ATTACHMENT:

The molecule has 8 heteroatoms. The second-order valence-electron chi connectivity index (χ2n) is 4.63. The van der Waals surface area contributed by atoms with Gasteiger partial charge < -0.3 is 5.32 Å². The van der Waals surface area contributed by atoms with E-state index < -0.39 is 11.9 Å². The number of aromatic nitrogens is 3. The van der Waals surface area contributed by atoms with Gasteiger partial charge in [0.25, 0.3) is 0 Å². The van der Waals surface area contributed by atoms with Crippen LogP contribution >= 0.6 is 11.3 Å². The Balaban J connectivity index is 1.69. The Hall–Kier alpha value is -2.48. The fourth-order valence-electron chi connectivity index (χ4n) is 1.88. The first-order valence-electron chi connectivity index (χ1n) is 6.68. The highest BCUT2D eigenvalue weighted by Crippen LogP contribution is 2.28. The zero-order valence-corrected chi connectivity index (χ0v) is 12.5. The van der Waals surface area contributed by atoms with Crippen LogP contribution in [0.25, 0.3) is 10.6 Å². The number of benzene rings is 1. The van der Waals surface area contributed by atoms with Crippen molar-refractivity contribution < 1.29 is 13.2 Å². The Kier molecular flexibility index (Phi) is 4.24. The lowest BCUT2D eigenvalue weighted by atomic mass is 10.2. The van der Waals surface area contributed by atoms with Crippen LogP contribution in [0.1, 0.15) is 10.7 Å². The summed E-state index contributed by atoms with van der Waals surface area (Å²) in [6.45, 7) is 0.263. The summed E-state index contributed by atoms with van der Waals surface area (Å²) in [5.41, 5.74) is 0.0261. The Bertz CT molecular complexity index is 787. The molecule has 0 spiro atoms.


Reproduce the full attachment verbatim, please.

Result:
The molecule has 8 heteroatoms. The second-order valence-electron chi connectivity index (χ2n) is 4.63. The van der Waals surface area contributed by atoms with Gasteiger partial charge < -0.3 is 5.32 Å². The van der Waals surface area contributed by atoms with E-state index < -0.39 is 11.9 Å². The number of aromatic nitrogens is 3. The van der Waals surface area contributed by atoms with Gasteiger partial charge in [0.25, 0.3) is 0 Å². The van der Waals surface area contributed by atoms with Crippen LogP contribution >= 0.6 is 11.3 Å². The Balaban J connectivity index is 1.69. The Hall–Kier alpha value is -2.48. The fourth-order valence-electron chi connectivity index (χ4n) is 1.88. The first-order valence-electron chi connectivity index (χ1n) is 6.68. The highest BCUT2D eigenvalue weighted by Crippen LogP contribution is 2.28. The zero-order valence-corrected chi connectivity index (χ0v) is 12.5. The van der Waals surface area contributed by atoms with Crippen LogP contribution in [0.25, 0.3) is 10.6 Å². The number of benzene rings is 1. The van der Waals surface area contributed by atoms with Crippen molar-refractivity contribution < 1.29 is 13.2 Å². The Kier molecular flexibility index (Phi) is 4.24. The lowest BCUT2D eigenvalue weighted by atomic mass is 10.2. The van der Waals surface area contributed by atoms with Crippen LogP contribution in [0.1, 0.15) is 10.7 Å². The summed E-state index contributed by atoms with van der Waals surface area (Å²) in [6.45, 7) is 0.263. The summed E-state index contributed by atoms with van der Waals surface area (Å²) in [5.41, 5.74) is 0.0261. The Bertz CT molecular complexity index is 787. The molecule has 0 spiro atoms.